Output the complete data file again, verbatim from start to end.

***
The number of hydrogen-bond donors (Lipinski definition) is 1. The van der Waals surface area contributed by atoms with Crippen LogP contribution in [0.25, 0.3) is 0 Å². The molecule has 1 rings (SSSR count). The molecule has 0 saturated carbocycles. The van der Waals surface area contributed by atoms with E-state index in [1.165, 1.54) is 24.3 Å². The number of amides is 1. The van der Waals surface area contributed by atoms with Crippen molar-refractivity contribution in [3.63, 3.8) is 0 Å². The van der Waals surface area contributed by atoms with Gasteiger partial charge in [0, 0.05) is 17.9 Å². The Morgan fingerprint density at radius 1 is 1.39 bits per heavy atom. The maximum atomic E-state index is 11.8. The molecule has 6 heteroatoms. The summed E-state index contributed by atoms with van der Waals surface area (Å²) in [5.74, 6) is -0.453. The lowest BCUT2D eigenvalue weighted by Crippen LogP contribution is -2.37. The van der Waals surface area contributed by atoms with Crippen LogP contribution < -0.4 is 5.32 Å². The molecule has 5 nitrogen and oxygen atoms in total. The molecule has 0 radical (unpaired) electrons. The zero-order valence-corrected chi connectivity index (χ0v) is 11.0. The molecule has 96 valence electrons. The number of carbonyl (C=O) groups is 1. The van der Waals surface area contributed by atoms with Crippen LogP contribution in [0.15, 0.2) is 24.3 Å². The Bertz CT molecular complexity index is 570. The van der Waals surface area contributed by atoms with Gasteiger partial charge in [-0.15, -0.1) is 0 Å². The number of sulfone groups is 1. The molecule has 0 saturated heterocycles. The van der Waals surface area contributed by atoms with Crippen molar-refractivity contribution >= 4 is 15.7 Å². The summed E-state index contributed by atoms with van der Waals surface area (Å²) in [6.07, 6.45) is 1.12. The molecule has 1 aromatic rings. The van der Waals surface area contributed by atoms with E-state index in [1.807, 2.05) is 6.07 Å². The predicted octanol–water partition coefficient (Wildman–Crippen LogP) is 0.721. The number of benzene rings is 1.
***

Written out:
The number of hydrogen-bond donors (Lipinski definition) is 1. The van der Waals surface area contributed by atoms with Crippen LogP contribution in [0.25, 0.3) is 0 Å². The molecule has 1 rings (SSSR count). The molecule has 0 saturated carbocycles. The van der Waals surface area contributed by atoms with E-state index in [1.165, 1.54) is 24.3 Å². The number of amides is 1. The van der Waals surface area contributed by atoms with Crippen molar-refractivity contribution in [3.63, 3.8) is 0 Å². The van der Waals surface area contributed by atoms with Gasteiger partial charge in [0, 0.05) is 17.9 Å². The Morgan fingerprint density at radius 1 is 1.39 bits per heavy atom. The maximum atomic E-state index is 11.8. The molecule has 6 heteroatoms. The summed E-state index contributed by atoms with van der Waals surface area (Å²) in [5.74, 6) is -0.453. The lowest BCUT2D eigenvalue weighted by Crippen LogP contribution is -2.37. The van der Waals surface area contributed by atoms with Crippen LogP contribution < -0.4 is 5.32 Å². The molecule has 5 nitrogen and oxygen atoms in total. The molecule has 0 radical (unpaired) electrons. The zero-order valence-corrected chi connectivity index (χ0v) is 11.0. The molecule has 96 valence electrons. The number of carbonyl (C=O) groups is 1. The van der Waals surface area contributed by atoms with Crippen LogP contribution in [0.15, 0.2) is 24.3 Å². The Bertz CT molecular complexity index is 570. The van der Waals surface area contributed by atoms with Gasteiger partial charge in [-0.15, -0.1) is 0 Å². The number of sulfone groups is 1. The molecule has 0 saturated heterocycles. The van der Waals surface area contributed by atoms with Crippen molar-refractivity contribution >= 4 is 15.7 Å². The summed E-state index contributed by atoms with van der Waals surface area (Å²) in [6.07, 6.45) is 1.12. The molecule has 1 aromatic rings. The van der Waals surface area contributed by atoms with E-state index in [1.807, 2.05) is 6.07 Å². The predicted octanol–water partition coefficient (Wildman–Crippen LogP) is 0.721. The number of benzene rings is 1.